Large-scale replication study reveals a limit on probabilistic prediction in language comprehension

Research output: Contribution to journalArticlepeer-review


  • Mante Nieuwland
  • Stephen Politzer-Ahles
  • Evelien Heyselaar
  • Emily Darley
  • Nina Kazanina
  • Sarah Von Grebmer Zu Wolfsthurn
  • Federica Bartolozzi
  • Vita Kogan
  • Aine Ito
  • Diane Mézière
  • Dale Barr
  • Guillaume A. Rousselet
  • Heather J. Ferguson
  • Simon Busch-Moreno
  • Xiao Fu
  • Jyrki Tuomainen
  • Eugenia Kulakova
  • E. Matthew Husband
  • David I. Donaldson
  • Zdenko Kohút
  • Shirley-Ann Rueschemeyer
  • Falk Huettig


Do people routinely pre-activate the meaning and even the phonological form of upcoming words? The most acclaimed evidence for phonological prediction comes from a 2005 Nature Neuroscience publication by DeLong, Urbach and Kutas, who observed a graded modulation of electrical brain potentials (N400) to nouns and preceding articles by the probability that people use a word to continue the sentence fragment (‘cloze’). In our direct replication study spanning 9 laboratories (N=334), pre-registered replication-analyses and exploratory Bayes factor analyses successfully replicated the noun-results but, crucially, not the article-results. Pre-registered single-trial analyses also yielded a statistically significant effect for the nouns but not the articles. Exploratory Bayesian single-trial analyses showed that the article-effect may be non-zero but is likely far smaller than originally reported and too small to observe without very large sample sizes. Our results do not support the view that readers routinely pre-activate the phonological form of predictable words.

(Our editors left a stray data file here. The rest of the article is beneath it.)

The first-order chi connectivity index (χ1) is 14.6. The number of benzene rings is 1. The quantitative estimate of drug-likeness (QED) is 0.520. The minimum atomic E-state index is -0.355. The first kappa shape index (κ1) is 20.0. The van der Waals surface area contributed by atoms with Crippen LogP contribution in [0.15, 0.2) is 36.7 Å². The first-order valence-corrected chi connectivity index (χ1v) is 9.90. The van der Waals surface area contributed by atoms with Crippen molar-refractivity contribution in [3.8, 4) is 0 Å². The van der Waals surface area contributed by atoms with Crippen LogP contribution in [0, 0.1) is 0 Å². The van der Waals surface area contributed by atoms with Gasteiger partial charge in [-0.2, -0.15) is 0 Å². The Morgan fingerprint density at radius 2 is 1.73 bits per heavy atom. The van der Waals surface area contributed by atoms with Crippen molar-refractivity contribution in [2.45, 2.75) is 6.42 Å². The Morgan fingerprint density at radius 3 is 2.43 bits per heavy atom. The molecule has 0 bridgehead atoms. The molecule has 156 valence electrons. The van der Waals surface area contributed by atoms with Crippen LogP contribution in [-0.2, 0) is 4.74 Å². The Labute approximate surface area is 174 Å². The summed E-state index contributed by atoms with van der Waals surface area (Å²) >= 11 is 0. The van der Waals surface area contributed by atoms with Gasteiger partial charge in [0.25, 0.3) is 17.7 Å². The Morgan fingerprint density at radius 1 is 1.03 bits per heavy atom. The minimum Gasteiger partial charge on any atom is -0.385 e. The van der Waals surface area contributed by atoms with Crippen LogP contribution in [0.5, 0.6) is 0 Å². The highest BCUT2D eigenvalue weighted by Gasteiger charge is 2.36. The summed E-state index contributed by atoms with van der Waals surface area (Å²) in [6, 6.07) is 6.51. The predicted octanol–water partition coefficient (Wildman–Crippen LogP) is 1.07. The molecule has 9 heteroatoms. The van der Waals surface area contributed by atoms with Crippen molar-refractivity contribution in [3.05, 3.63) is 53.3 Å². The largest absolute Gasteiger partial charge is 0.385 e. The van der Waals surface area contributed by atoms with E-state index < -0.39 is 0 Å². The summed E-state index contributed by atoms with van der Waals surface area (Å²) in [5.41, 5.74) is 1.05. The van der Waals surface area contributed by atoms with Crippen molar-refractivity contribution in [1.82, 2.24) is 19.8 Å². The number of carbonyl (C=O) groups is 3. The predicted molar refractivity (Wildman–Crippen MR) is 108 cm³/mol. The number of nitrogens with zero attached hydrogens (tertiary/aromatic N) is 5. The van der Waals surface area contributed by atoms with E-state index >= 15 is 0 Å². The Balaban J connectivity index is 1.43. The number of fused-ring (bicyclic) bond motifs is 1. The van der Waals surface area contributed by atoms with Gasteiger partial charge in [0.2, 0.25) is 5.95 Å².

Original languageEnglish
Article numbere33468
Number of pages24
Publication statusPublished - 3 Apr 2018